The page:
The first and – at least as of yet – only rider to ever win both the GP Québec and GP Montréal in the same year is in Canada again this season, but pre-race buzz around Simon Gerrans was decidedly quieter this year than in the past. As the 37-year-old Australian told Cyclingnews before the start in Quebec City, "as much as I've put a big emphasis on this, it's going to be more for a support role."
Teamamate Michael Albasini was Orica-Scott's best finisher in the GP Québec after a late move by Roman Kreuziger was reeled in.
Left off the Orica-Scott Tour de France squad and noting that his preparation didn't have him in quite the same shape as in past years of starring in the late-season contests, Gerrans didn't bring the same expectations for his own result to Canada. Now a year and a half removed from his last pro victory, Gerrans has spent plenty of time as a team leader in hilly Classics across the calendar, but he says he has no qualms putting in work for his Orica-Scott squadmates.
"I've spent more of my career in a support role than as a leader, so it's not something that I'm new to. It's a role that I quite enjoy doing," Gerrrans said. "It's a role that I take the opportunity to do to return the favour to any of my teammates that have helped me out."
That willingness to acknowledge the realities of his current form extends beyond his approach to races on the WorldTour calendar.
When the Australian national squad for the Bergen World Championships was announced this week with Sunweb's Michael Matthews as team leader, Gerrans' name was not among the selection, making 2017 the second straight year Australia will leave Gerrans out of their Worlds line-up.
While last year's pan-flat Doha circuit was far less Gerrans' style, though, the hilly Bergen parcours would seem to suit his characteristics. However, the former Worlds road race runner-up says he did not push to be named to the team, knowing there might be better options this time around.
"I didn't put my hand up for selection actually. I just thought with the racing program I had for the back half of the year, it wasn't something that I thought would put me in a really good position for Bergen," he said. "So I didn't put my hand up this year, and I let the selectors sort of give some other guys a chance."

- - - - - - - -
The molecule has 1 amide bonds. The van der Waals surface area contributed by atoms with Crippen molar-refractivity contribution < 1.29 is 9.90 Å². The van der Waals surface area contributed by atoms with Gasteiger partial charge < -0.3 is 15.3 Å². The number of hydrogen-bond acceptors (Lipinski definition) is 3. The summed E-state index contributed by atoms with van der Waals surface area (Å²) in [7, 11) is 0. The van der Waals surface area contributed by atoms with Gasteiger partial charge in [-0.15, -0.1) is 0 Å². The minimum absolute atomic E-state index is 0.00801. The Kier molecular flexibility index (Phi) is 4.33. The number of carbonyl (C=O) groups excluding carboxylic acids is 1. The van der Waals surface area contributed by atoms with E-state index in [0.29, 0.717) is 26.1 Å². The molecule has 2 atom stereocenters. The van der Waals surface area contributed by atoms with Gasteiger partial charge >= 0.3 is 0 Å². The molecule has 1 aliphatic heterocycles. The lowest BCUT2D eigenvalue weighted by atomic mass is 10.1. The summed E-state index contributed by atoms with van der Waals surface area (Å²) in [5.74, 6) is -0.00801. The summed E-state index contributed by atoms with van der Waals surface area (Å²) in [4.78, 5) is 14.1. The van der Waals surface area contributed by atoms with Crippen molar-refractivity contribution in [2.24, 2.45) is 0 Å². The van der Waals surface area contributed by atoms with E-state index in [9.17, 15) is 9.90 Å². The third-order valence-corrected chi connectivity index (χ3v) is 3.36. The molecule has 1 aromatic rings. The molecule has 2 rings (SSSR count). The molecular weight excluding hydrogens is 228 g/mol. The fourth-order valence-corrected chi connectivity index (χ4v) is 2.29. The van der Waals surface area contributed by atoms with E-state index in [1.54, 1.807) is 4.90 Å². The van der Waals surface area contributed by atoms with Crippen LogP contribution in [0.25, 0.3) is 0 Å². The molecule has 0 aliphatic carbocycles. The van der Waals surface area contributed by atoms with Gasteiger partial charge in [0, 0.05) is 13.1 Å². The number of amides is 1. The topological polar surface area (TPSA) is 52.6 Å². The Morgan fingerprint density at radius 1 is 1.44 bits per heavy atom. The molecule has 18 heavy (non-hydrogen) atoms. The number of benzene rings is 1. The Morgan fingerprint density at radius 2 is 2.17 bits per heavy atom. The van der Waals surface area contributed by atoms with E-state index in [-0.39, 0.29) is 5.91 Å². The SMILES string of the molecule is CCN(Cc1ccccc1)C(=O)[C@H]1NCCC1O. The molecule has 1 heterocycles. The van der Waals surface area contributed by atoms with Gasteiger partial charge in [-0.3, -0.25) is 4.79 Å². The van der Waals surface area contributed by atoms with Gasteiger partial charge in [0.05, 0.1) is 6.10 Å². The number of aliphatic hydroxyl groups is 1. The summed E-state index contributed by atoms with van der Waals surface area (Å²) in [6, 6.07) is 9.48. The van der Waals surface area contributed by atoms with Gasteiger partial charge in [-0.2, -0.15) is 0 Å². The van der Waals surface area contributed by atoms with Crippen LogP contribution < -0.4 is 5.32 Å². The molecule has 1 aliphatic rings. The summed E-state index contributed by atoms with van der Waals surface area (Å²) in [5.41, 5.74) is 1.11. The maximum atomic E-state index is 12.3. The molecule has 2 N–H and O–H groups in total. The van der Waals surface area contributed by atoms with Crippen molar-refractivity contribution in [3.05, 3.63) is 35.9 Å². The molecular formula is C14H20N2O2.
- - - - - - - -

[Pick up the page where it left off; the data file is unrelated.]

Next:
Gerrans says he's reached a point in his career where he doesn't feel the need to go to the Worlds for going's sake alone.
"I've been around long enough, I'm not going to turn up there just for a track suit. As much as I love representing Australia and try to do my best for a result and try for my best performances when I'm representing Australia, when I know that I'm not going to be in suitable condition to be super competitive I thought it's not worth going through that late in the year."
The two-time Monument winner remains unsigned for the 2018 season, making him one of the best-known riders still officially on the market. When it comes to what's next for Gerrans, though, he's keeping his cards close to his chest for at least a little while longer.
For now, Gerrans would only speak to the immediate future, simply confirming – with a smile – that he'd be playing the support role "at least for the next couple of races anyway."
Whether he'll be leaving Orica-Scott or staying put, aiming to return to race-winning form or settling into the veteran road captain role or perhaps even hanging up the wheels sometime soon remains to be seen.
He's not putting an exact timetable on going public with his plans for 2018 either, but did say the decision could come in the near future.
"It's still up in the air a bit," Gerrans said. "I've got some really exciting possibilities and hopefully we can announce something soon."
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Dane has been a sports writer and editor for many years, and makes a return to Cyclingnews as a contributor in 2022. He has a Bachelor of Arts degree from the University of Virginia.